(ACE) and linked them to changes in brain structures and stress response
mechanisms of the brain.
come when attunement is obstructed. If an infant does not receive
enough stimulus, sustained attention, love, caring and warmth on an
on-going basis or if the latter are available only in unpredictable
ways, developmental trauma can result.
brain needs patterned, repetitive stimuli to develop properly. Spastic,
unpredictable relief from fear, loneliness, discomfort and hunger keeps
a baby’s stress system on high alert” (Perry, 2007 p. 113). The result
is reduced ability to manage emotions, cope with stress, sustain close
relationships and more.
Emotional Regulation and Sensory Integration
common symptom for trauma survivors, of course, is difficulty in
controlling emotions, even in response to things with no apparent
connection to the traumatic events. Therefore, emotional regulation is a
key in trauma therapy.
then to help a child, teen or adult client who has experienced
developmental trauma to form a secure attachment and develop
What Does Occupational Therapy Have to Do with Trauma?
personal experiences had a big impact on my understanding of trauma
treatment. One is that I have Sensory Integration (SI) issues (read blog here), something
I was able to name as such only in my 30s. I experienced pre-verbal
trauma in infancy, which may or may not be related to the SI issues.
Although I knew that I was loved by my parents and family, circumstances
around me did not feel safe. As far back as I can remember, life did
not seem safe to me.
life-altering personal realities have kept me constantly on the lookout
for concepts and strategies that might help. I learned not to accept
the standard orthodoxies as the final word and found helpful things in
A while after, in a time when I was trying to learn about my own newly
uncovered SI issues, I observed an occupational therapist working with a
toddler in a sensory integration session. I was amazed by how relaxed
this child – who began the session very hyper-alert – became by the end,
because of a process of repetitive SI physical movements.
was an “aha” moment for me. As a therapist trying to help traumatized
clients cope with chronic hypo- and hyper-alertness and self-regulation
issues, I was surprised to witness an occupational therapist readily
achieve through strategic use of repetitive movements the same state of
relaxation I sought with my clients using other modalities mostly
read extensively about sensory integration and learned about protocols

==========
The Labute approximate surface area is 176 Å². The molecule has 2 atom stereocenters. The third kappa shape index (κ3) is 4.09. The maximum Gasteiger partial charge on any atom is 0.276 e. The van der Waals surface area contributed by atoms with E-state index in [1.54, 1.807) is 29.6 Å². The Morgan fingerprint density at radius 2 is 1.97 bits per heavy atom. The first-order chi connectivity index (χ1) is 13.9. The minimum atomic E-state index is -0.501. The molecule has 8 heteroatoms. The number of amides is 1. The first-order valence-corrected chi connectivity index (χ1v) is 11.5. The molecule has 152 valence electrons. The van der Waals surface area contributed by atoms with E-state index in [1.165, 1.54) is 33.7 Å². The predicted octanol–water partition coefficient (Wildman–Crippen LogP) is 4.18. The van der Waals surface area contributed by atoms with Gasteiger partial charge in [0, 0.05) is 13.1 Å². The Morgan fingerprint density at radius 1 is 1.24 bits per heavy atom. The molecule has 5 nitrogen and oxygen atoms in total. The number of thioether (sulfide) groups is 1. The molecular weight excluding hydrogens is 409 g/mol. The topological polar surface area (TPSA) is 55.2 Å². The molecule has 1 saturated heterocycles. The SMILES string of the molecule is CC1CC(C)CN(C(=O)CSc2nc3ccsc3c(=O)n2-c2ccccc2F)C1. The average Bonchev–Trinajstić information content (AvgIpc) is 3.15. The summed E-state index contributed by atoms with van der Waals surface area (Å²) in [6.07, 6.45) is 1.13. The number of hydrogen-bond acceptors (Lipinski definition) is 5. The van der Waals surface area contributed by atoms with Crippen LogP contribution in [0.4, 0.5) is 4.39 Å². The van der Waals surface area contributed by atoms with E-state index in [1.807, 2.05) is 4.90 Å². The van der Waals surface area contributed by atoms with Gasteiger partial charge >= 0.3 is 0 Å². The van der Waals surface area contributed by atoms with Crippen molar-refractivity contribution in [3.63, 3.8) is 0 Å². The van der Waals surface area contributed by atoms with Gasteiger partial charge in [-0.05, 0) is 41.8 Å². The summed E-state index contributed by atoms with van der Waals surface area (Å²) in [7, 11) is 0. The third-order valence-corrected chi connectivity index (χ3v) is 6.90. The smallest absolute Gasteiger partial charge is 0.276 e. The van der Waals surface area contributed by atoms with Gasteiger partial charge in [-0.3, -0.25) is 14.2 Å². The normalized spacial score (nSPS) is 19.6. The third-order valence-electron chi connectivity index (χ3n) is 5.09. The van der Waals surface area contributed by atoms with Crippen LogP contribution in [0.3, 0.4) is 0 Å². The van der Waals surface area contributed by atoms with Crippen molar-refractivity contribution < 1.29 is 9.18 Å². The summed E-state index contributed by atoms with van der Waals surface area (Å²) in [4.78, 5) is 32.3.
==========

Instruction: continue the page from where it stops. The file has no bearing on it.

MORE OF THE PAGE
used by occupational therapists for treating children with sensory
processing issues. For several decades, a growing number of occupational
therapists have been focusing on sensory integration. They have
developed a wide variety of SI activities, for small children, older
children,and adults. Since developmental trauma affects brain
development specific to the age at which the trauma took place, the
experience of OT practitioners is a gift for trauma therapists who want
to guide a client/parents in sensory integration work appropriate to the
age of traumatization.
Encouraged by the results I was seeing with patients, I soon made
sensory integration a pillar of my work. Gradually, I was able to
assemble a theoretical framework to explain why this unusual approach to
trauma treatment was effective. Perry, whose Neurosequential Model of Therapeutics (NMT) is
particularly insightful, captures key elements in his 2007 book. He
writes:(developmental trauma survivor) ”…these children need patterned
repetitive experiences appropriate to their development needs, needs
that reflect the age at which they missed important stimuli or had been
traumatized, not their current chronological age” (Perry, 2007. p. 138).
just any sensory integration activity will do. Each must be chosen in
response to a patient’s needs and history. A key goal is to engage the
patient’s “survival brain,” the part of the brain that is dominant
before age three and facilitates sensory integration. This process
supports improved emotional regulation and in work with a therapist who
understands attachment, it opens the possibility of developing secure